One year ago I arrived at business school hoping to answer a question: How can I use business management skills to expand economic opportunity to those who need it most? This interest led me to the Farber Internship at REDF and my summer at the Women’s Bean Project, where I got to explore answers to that question for 10 weeks.
Women’s Bean is a social enterprise in REDF’s national portfolio that makes packaged food products while employing women who face barriers to employment. The challenges these women are working hard to overcome include histories of addiction, incarceration, domestic violence. They spend nine months at Women’s Bean getting back on their feet and learning how to succeed in the workplace while holding a stable job on the production floor making soup mixes, baking mixes, and other dry good products. At the end of the program, Women’s Bean helps participants find full-time employment.
I worked on a variety of projects for Women’s Bean this summer, but the bulk of my time was spent developing an e-commerce strategy to drive topline growth through digital channels. I found myself drawing heavily on my background in management consulting and corporate strategy for a consumer packaged goods (CPG) company, as I worked to help Women’s Bean develop a more commercially-oriented approach to their business while maintaining their mission.
My experience taught me several lessons about the challenges and opportunities associated with doing this work:
Work has the power to transform lives. Employees at Women’s Bean start in cohorts every two months. As I would walk around the building, I could often tell who had been at the program for a while and who was relatively new. It was evident in the way they carried themselves and the confidence they displayed in their work. I’m more convinced than ever that a stable job can be the missing link in breaking the cycle of poverty. It goes so much farther than just the paycheck; it’s the feeling of purpose you can see when the women come into work every day and make progress towards their production goals, and the increasing sense of self-sufficiency they exude when they walk out the door in the evening.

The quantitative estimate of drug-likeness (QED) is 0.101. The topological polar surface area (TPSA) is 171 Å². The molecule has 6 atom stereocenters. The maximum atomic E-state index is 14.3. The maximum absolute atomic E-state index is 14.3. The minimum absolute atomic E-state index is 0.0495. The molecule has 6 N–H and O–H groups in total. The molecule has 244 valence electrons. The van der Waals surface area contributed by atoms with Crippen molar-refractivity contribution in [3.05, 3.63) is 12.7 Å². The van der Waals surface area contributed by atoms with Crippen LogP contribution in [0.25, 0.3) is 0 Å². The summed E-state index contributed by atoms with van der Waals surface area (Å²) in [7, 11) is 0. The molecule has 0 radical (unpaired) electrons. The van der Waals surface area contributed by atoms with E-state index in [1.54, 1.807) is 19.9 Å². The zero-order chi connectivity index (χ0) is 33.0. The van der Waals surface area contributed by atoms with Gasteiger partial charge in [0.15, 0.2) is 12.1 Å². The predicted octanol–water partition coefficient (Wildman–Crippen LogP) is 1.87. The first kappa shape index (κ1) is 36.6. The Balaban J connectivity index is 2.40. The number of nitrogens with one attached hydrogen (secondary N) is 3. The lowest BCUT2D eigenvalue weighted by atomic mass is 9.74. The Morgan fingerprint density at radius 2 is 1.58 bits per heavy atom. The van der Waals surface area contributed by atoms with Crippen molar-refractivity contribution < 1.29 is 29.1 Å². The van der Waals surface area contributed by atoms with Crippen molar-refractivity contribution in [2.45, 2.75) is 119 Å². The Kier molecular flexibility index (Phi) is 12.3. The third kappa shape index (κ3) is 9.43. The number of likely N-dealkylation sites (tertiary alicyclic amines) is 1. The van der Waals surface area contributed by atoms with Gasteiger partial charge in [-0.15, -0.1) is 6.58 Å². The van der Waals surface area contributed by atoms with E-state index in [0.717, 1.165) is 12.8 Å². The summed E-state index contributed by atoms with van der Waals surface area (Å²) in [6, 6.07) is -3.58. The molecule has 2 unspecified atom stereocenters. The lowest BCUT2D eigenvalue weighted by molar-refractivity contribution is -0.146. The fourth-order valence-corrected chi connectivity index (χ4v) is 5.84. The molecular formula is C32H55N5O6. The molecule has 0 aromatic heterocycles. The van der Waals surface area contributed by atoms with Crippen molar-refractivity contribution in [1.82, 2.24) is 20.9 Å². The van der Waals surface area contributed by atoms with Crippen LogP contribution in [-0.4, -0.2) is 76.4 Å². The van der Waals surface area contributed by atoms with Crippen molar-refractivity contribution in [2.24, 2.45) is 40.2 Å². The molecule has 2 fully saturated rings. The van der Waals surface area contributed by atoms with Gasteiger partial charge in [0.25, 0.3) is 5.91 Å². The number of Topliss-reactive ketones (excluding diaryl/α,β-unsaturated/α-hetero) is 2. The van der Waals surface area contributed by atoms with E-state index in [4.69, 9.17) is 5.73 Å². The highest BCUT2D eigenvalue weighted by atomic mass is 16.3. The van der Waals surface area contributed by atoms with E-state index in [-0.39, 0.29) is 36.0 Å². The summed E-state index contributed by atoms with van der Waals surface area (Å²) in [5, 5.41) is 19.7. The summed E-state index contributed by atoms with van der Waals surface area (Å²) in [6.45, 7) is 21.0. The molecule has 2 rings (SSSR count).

Building a social enterprise is like building a business, but with twice as many challenges. Women’s Bean is trying to build a profitable business employing the ‘least hirable’ people in the labor market, while competing for shelf space with giant CPG companies with many millions of dollars in resources to get their products into the hands of consumers. The labor cost angle is challenging as well: in a typical manufacturing environment, hourly labor is viewed as a cost to be minimized. At Women’s Bean, increasing labor hours is the key goal of the business (‘sales create jobs’ is the unofficial motto). And yet, Women’s Bean has to be cost competitive to get on the shelf, so they must find a balance that maximizes hourly labor while remaining competitive. All this with a workforce that turns over every nine months (given its transitional nature) is no easy feat.
Consumers want to get behind socially conscious brands, but communicating purpose takes time. When a shopper is spending 15 seconds of their busy day scanning the soup shelf at the grocery store, how do you communicate that your soup creates job opportunities for women facing chronic barriers to employment? Shoppers must also trust that your product tastes good and is priced appropriately, otherwise they won’t pick it up in the first place. Shoppers want to spend consciously, but the onus is on mission-oriented brands to make that decision easy when customers walk into the store.
While these challenges are immense, there is so much potential upside if we can get this right. Given today’s tight labor market, the time is now for employers to consider expanding job opportunities to those they may have excluded in the past. And social enterprises like the Women’s Bean Project show that with the right tools and support, individuals with difficult pasts can thrive as employees.